|I'm Just Sayin'|
|Written by Darci Tomky|
Top 25 celebrate 125
This year we Enterprise staff members got really familiar with the word quasquicentennial. Just to refresh your memory, that’s the fancy way of saying 125 years or a 125th anniversary. When we reach 150 years, we’ll get the privilege of using the term sesquicentennial, and 175 gets a little tongue-tied with terquasquicentennial.
The City of Holyoke continues its quasquicentennial anniversary in 2013, after officially turning 125 April 24 earlier this year.
As I imagine what Holyoke was like back in 1888, I wonder what other products, services and organizations were around? What else was just bursting onto the scene in America 125 years ago?
Here is my list of the top 25 inventions, events and companies celebrating 125 years in 2013. Just imagine what life would be like without the important accomplishments of this historic year!
25. The 2-year-old company Johnson & Johnson offered the first commercial first aid kits, initially designed for railroad workers but soon the standard for injury treatment.
24. The first patent for a ballpoint pen was granted to John J. Loud.
23. Max Ams invented the modern double seams used in canning to provide an airtight seal to the tin can.
22. John Boyd Dunlop invented the first practical pneumatic (inflatable) tire. World-famous tire company Michelin was also incorporated that year.
21. New York City, N.Y. train platforms got the first vending machines in the U.S., built by the Thomas Adams Gum Company to sell his Tutti-Frutti chewing gum.
20. Professional mathematicians established the American Mathematical Society.
19. William Seward Burroughs, the founder of American Arithmometer Company, received a patent for his adding machine.
18. Gregg shorthand, the most popular form of pen stenography in the U.S., was invented by John Robert Gregg.
17. Modern drinking straws made history when Marvin Stone patented the spiral winding process to manufacture the first wax coated paper drinking straws, which were 8 1/2 inches long with a diameter just wide enough to prevent one from sucking up a lemon seed.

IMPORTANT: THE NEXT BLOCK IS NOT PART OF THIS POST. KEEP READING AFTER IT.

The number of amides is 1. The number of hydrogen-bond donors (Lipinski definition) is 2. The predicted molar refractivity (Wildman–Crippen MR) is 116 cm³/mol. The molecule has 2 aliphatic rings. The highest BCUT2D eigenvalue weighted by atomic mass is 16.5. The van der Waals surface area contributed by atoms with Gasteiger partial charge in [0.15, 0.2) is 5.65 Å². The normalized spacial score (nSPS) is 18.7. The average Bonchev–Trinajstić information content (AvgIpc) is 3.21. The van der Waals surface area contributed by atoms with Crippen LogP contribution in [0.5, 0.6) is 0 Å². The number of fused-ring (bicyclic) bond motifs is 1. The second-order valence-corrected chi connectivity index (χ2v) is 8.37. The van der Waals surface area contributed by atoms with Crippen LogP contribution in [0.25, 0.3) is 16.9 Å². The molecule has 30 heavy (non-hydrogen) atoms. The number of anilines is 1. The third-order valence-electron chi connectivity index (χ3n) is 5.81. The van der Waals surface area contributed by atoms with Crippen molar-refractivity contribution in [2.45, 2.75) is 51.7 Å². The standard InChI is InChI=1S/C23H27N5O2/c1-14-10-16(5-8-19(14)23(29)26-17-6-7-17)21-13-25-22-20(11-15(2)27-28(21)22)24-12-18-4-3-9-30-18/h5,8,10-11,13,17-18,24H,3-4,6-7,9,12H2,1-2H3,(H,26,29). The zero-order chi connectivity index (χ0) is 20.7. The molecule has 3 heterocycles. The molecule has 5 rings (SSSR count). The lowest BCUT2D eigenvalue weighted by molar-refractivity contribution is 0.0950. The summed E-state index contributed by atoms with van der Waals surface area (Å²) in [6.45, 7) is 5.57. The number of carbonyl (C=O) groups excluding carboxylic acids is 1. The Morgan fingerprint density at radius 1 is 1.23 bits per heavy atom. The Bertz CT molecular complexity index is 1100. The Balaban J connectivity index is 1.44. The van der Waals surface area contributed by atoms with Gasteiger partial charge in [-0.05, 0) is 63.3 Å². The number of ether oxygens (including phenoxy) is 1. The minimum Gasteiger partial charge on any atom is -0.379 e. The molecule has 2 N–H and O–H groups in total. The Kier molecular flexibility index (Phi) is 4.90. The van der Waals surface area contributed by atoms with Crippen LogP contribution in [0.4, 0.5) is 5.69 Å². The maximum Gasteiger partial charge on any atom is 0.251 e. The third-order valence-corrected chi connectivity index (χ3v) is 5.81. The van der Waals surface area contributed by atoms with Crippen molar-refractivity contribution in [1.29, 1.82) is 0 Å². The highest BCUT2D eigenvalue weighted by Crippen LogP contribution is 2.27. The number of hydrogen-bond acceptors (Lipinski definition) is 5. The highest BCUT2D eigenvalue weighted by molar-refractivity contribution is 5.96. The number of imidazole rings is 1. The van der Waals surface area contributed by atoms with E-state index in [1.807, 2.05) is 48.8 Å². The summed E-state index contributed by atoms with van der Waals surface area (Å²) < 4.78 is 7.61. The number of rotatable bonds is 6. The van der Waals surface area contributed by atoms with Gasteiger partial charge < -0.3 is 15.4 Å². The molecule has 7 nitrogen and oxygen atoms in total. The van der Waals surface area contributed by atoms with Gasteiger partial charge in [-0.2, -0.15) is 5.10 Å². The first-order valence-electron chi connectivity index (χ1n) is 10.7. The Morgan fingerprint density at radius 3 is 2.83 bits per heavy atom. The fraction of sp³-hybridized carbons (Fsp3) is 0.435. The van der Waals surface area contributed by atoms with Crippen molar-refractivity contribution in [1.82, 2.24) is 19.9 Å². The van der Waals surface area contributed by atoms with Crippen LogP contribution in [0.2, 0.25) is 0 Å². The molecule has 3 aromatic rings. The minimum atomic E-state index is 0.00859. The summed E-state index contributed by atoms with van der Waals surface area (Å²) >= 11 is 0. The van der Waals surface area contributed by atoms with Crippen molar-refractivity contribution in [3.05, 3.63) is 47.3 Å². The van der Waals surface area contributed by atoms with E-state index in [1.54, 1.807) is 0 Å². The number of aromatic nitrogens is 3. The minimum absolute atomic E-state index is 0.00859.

16. The historic Ponce de León Hotel was completed in St. Augustine, Fla.
15. “Casey at the Bat” was a baseball poem written by Ernest Thayer.
14. Congress established the Department of Labor.
13. July 4, 1888, became the birth date of the first professional rodeo in Prescott, Ariz., where cash prizes were offered for the “cowboy tournament.”
12. Philip W. Pratt demonstrated the first American electric tricycle, which weighed about 300 pounds and could travel at a top speed of 8 mph.
11. Theophilus Van Kannel of Philadelphia, Pa., was granted the U.S. patent for a “Storm-Door Structure,” or what we know as a revolving door, which was handy for keeping out noises, wind, snow, rain and dust while also allowing people to pass at the same time without collision.
10. The Washington Monument in D.C. officially opened and at the time was the world’s tallest structure at over 555 feet.
9. Thomas Edison filed a patent for the first movie, an optical phonograph, which would “do for the eye what the phonograph does for the ear.”
8. Hunt’s, now known for its ketchup, was founded in California as the Hunt Bros. Fruit Packing Co.
7. Recording label Columbia Records was founded, claiming the title of oldest brand name in pre-recorded sound.
6. Yamaha Musical Instrument Company was founded.
5. Richard Wetherill and brother-in-law Charles Mason discovered Mesa Verde Indian ruins in southwest Colorado while looking for stray cattle in the canyons of their ranching operation.
4. Edison Records introduced the new industry-standard wax cylinders to the phonograph, which could each play two minutes of music.
3. Americans were introduced to the game of golf when John Reid laid out three holes in an apple orchard in Yonkers, N.Y. to demonstrate the Scottish game. Later that year, he formally organized the St. Andrew’s Golf Club.
2. National Geographic Society, a non-profit scientific and educational institution, and its magazine both celebrate 125 years of stunning photos, cultural history and the familiar yellow-bordered publication.
1. Kodak hit the scene as a new company when George Eastman invented dry, transparent, flexible photographic film (rolled photography film) and the Kodak box cameras that could use the new film. “You press the button, we do the rest,” was the ad slogan for the $25 cameras.
Holyoke Enterprise October 31, 2013